Rollersk8r 4:49 pm 01 May 14

The issue’s a lot more complex than it may seem. Countless commerical events rely on volunteers to some degree. And how many fulltime professional catwalk models are there in Canberra anyway?

One example – many years ago the Canberra Raiders cheer leaders (Raiderettes) were unpaid. I’m talking back in the mid-90s when it was just a bunch of kids. Their payment was free coaching and the “fun” of attending games and hearing disgustingly inappropriate comments from old men…

thatsnotme 4:06 pm 01 May 14

‘Exposure’ doesn’t put food on the table. That’s fine if it’s a hobby, or part time job, but if you’re a professional artist, in whatever field, then you need an income more than exposure. I really question the value of that exposure too – it’d be interesting to see whether anyone’s actually earned any money from the exposure they got.

When ‘exposure’ starts to be the type of payment that more and more people are willing to accept, then the people who can’t afford to give away real money stop getting jobs. So anyone thinking that being paid that way is going to give them a leg up so that they CAN get paid real money is screwing themselves over – by the time they ‘make it’, there are no paying jobs left.

At best I think this type of deal is greedy. At worst, it’s pure exploitation.

shirty_bear 3:19 pm 01 May 14

For mine, the only concern is that people know the deal before signing on; if you want to be paid in ‘exposure’, then fill your boots; if you don’t, simple – don’t.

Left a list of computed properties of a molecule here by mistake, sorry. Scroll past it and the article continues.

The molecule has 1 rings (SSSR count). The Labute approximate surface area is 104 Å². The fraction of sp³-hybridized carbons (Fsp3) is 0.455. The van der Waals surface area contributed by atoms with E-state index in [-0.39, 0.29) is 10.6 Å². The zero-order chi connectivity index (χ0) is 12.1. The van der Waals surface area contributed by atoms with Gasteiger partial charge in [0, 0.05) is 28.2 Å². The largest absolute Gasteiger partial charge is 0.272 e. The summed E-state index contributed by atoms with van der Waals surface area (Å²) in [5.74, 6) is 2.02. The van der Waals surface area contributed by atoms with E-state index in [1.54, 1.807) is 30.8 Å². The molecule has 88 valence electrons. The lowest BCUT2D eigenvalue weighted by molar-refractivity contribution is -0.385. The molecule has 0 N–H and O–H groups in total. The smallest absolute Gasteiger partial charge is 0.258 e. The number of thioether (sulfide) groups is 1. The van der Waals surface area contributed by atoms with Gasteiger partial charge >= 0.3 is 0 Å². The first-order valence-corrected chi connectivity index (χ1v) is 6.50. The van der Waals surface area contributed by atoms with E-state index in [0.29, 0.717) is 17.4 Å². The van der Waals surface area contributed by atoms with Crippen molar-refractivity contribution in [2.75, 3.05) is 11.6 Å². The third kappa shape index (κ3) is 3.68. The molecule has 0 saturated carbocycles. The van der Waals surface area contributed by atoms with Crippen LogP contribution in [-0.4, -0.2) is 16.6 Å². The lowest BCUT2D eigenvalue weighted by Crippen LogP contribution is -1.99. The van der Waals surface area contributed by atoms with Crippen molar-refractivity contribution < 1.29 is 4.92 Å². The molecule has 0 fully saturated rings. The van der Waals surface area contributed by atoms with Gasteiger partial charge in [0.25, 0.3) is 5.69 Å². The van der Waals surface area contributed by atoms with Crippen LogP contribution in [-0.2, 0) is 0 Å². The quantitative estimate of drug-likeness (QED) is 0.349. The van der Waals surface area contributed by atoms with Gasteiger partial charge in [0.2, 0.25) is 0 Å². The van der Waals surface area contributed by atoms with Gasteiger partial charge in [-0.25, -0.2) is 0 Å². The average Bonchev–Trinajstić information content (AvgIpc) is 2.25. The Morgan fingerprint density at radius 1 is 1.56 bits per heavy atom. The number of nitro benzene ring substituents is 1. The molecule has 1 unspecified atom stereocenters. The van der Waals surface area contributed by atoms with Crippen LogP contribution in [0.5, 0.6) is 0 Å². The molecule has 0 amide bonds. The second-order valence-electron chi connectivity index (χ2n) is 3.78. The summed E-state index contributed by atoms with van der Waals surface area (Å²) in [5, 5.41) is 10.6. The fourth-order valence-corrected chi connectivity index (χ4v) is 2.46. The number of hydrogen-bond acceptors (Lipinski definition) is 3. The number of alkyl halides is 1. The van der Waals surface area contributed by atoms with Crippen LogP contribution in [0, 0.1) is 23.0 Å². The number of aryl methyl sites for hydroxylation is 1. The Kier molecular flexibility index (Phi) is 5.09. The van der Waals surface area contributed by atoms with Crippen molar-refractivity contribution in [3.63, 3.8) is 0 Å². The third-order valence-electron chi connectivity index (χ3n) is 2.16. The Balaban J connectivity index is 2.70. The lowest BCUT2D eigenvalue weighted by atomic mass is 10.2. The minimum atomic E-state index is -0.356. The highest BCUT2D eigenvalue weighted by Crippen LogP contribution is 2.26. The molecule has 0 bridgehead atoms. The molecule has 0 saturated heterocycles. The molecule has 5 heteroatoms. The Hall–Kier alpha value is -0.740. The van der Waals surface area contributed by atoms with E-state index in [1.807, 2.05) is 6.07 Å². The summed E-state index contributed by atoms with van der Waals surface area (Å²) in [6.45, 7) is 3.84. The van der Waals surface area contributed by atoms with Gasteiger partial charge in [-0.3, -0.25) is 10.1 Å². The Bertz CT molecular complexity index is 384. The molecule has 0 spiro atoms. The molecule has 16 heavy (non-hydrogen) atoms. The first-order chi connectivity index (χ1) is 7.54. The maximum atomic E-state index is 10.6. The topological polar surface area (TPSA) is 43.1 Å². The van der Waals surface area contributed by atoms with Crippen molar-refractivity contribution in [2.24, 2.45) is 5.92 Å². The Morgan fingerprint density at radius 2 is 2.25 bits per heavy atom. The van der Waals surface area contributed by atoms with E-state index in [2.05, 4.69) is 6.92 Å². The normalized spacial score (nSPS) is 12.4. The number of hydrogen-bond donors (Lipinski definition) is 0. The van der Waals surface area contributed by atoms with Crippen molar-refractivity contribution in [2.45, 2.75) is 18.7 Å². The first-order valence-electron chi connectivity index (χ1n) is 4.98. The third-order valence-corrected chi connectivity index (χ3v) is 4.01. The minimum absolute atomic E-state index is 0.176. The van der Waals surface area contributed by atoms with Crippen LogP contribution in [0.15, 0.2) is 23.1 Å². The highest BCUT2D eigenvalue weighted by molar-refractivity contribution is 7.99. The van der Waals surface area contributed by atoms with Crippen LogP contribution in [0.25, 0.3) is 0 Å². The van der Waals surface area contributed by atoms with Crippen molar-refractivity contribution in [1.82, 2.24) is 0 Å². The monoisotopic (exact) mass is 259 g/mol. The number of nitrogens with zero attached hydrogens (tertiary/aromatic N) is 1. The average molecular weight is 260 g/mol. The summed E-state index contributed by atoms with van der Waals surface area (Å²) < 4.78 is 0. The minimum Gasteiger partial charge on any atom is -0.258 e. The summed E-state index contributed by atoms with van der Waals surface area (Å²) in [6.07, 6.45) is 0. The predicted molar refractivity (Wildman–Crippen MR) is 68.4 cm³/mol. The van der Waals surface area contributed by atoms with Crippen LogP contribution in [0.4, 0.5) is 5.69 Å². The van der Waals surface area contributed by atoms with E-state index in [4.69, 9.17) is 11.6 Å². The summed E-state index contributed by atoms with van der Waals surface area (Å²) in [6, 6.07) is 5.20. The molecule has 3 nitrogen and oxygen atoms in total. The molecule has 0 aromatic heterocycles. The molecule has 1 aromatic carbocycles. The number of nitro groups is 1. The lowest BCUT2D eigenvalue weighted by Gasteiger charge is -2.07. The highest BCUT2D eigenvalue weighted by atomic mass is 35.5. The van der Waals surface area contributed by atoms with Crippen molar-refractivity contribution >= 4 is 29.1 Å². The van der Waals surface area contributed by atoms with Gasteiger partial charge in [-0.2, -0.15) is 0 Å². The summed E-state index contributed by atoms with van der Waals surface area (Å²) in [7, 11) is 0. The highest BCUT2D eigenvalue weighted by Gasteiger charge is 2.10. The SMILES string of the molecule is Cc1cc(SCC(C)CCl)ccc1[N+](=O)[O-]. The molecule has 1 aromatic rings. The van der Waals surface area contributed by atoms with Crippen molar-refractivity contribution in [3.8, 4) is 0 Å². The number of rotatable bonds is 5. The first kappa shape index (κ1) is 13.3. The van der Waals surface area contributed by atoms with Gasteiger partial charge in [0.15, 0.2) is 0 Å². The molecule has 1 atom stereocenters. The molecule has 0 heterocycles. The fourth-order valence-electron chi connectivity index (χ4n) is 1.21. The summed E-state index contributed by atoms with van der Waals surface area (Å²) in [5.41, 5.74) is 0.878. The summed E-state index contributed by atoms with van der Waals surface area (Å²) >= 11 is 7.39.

But – a hundred dancers? How big is the local market for professional dancers, for chrissakes? Most of the takers must just be along for sh*ts and giggles anyway. Don’t like the pay? Get a real job.
(yeah, I know proper dancing is hard work … what I’m saying is that the market isn’t there. I’d like to be a professional … I dunno … pinball player. Pogo-stick driver. Space-hopper mechanic. Where’s the market?)

FourFour 3:07 pm 01 May 14

Yeah I was surprised when these recently discussed incidents have been clearly events that are money-making ventures …not some charity/community event.

I’ve heard on 3 types today alone (Modelling / Writing / Dancing).

So is it a case that until people say ‘no’, then this may still occur?

countach 3:04 pm 01 May 14

“is this appropriate?”


Glad I could clear that up for you.

pezza 1:35 pm 01 May 14

It’s common, and getting more common across artistic professions. I’ve heard about it with photographers a lot – the Australian Open did the same thing.

As to whether it’s appropriate, well, that’s a slightly more philosophical question. Personally I believe that it’s an utter crock to claim “exposure” as an alternative to pay – if you’re plainly asking for volunteers, whether the event is for profit or not, then that’s one thing. The problem with giving people “exposure” is that nobody has any intention of paying them – you just give other people “exposure” next time, instead.

Felix the Cat 1:33 pm 01 May 14

Maybe…maybe not. Wouldn’t the dancers been aware of the (lack of) pay before the performance? If so, they agreed to do it andthen decided to have a whinge about it after the event. Kylie reportedly said she didn’t recieve any payment for performing either, but I guess she can afford to do the odd freebie.